Most of these informants defined alternative healing by claiming that alternative therapies are natural, versus allopathic medicine, which is chemically produced (Pretorius 1993; Sharma 1992); or in Natalie's words, poisonous: "They push pills, and pills I do not like taking, except for the odd vitamin. I don't think there is anything you put into your body that's so poisonous like a pill. I think it will keep you alive, but that's all it's doing; it's not really healing." For Lorraine, natural healing is associated with spirituality: "I do believe that God puts, for every disease or upset, a remedy in a natural form. I don't mean that I'm averse to taking penicillin or anything, but if you can help it, I don't believe in taking chemicalized things, synthetics."
Several of these informants said that one difference between allopathic and alternative approaches is that alternative healing takes time, versus allopathic treatment, which produces quick results (Glik 1988). "Homeopathy takes a little longer sometimes," said Grace, and Lorraine argued that "The main thing that people must understand is that this is not a 'one, two, three month you're finished' situation. Natural healing is the whole body, not just this, this, and this we're correcting: it's total health." Furthermore, these people value the fact that alternative healing takes longer than allopathic healing, and several of them linked the speed of allopathic results with trauma to the body. In Nora's words, "I really do think that allopathic medicine is really slam bang. It's very fast but it can also be quite brutal in the effects it has."
Most of the people who participated in this research said that alternative therapies are different from allopathic medicine because they are noninvasive (Coward 1989; Cant and Calnan 1991; Goldstein et al.1987; Sharma 1992). In telling me why she chose a midwife for the birth of her child, Laura said, "I wanted a home birth because I wanted to avoid unnecessary medical intervention during the labour and delivery." Likewise, in describing foot reflexology, Lucy told me this:
It's a non-invasive treatment. What have you got to lose? If you're prepared to undergo the knife, and all the problems and complications that could happen, rather than looking at another method that may be able to prevent surgery, why would you not think about it?
These people also believe that the invasive nature of allopathic medical therapy puts them at risk of "clinical iatrogenesis" (Illich 1975:22). For example, more than half the people I spoke with were concerned about unpleasant and/or dangerous side effects caused by medication (Monson 1995; Pawluch et al. 1998a; Vincent and Furnham 1996). In Laura's words, "Garlic and vitamin C may not work as well as an antibiotic, but it works enough to justify its use and it doesn't have the side effects." Some informants told me they felt allopathic medication caused them to develop additional health problems. "I've seen too many people who've gone through on antibiotics," said Lindsay. "They get loaded with these antibiotics and then their body is open to everything." Some were concerned about becoming addicted to allopathic medications (Sharma 1990).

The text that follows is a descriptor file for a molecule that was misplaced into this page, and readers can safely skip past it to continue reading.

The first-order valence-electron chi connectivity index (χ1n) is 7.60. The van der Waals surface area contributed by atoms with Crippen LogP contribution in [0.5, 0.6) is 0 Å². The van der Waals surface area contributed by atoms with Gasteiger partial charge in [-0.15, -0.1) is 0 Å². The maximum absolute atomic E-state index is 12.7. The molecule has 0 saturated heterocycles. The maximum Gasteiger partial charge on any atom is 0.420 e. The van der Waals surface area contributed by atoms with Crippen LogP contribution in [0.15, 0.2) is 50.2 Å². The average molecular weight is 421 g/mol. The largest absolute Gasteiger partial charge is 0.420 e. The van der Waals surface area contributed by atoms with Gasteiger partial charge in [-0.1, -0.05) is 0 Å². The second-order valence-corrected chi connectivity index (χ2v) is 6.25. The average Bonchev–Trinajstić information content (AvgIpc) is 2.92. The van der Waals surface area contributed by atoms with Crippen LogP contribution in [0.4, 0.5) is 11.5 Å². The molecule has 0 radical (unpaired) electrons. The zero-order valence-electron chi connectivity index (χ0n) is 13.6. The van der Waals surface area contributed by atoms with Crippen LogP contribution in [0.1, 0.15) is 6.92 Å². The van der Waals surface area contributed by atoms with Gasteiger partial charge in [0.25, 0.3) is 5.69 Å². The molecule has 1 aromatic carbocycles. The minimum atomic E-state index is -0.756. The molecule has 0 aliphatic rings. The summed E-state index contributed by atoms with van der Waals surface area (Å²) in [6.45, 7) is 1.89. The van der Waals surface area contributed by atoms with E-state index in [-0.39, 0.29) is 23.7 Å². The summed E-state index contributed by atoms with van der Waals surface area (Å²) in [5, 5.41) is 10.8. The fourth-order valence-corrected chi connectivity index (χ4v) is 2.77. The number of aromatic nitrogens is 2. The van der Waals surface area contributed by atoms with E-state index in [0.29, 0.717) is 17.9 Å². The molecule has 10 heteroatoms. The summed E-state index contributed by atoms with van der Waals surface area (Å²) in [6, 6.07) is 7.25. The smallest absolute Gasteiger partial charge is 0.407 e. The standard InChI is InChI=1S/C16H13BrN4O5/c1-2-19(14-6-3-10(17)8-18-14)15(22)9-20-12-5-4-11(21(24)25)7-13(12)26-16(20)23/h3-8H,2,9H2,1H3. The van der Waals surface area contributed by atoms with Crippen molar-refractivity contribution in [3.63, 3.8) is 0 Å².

According to Marie, "It was very hard getting off the muscle relaxants, the codeine, the over-the-counter pain medication. It took actually over a year to get through all of that. It was quite a struggle." Others, like Jane, were concerned about having to take medication forever:
I'm still not on blood pressure medication. I've had high blood pressure for five years now, because anyone I know who has gone on the medication, you never come off of it. Some people when they come off the pills, boom: they've had a stroke or a heart attack because the body can't regulate itself without that medication any more.
In contrast to the dangers they felt were inherent in allopathic medical treatment, these informants believe that alternative therapies are non-invasive, non-iatrogenic, and consequently safe to use, a belief mirrored in general lay perceptions of alternative approaches to healing (Boon et al. 1999; Boutin et al. 2000; Johnson 1999; Low 2001b). Grace put it this way: "What the ear candling can do, they go back to their doctor after it's been done and the ear's fine, or maybe just a little more cleaning needs to be done. It's gentler, it's safer, it's less traumatic." Similarly, Nora argued that, "There's nothing in homeopathy. You could take the whole rack and other than having a real lactose kind of over-reaction and sugar reaction, you know it's not going to harm you."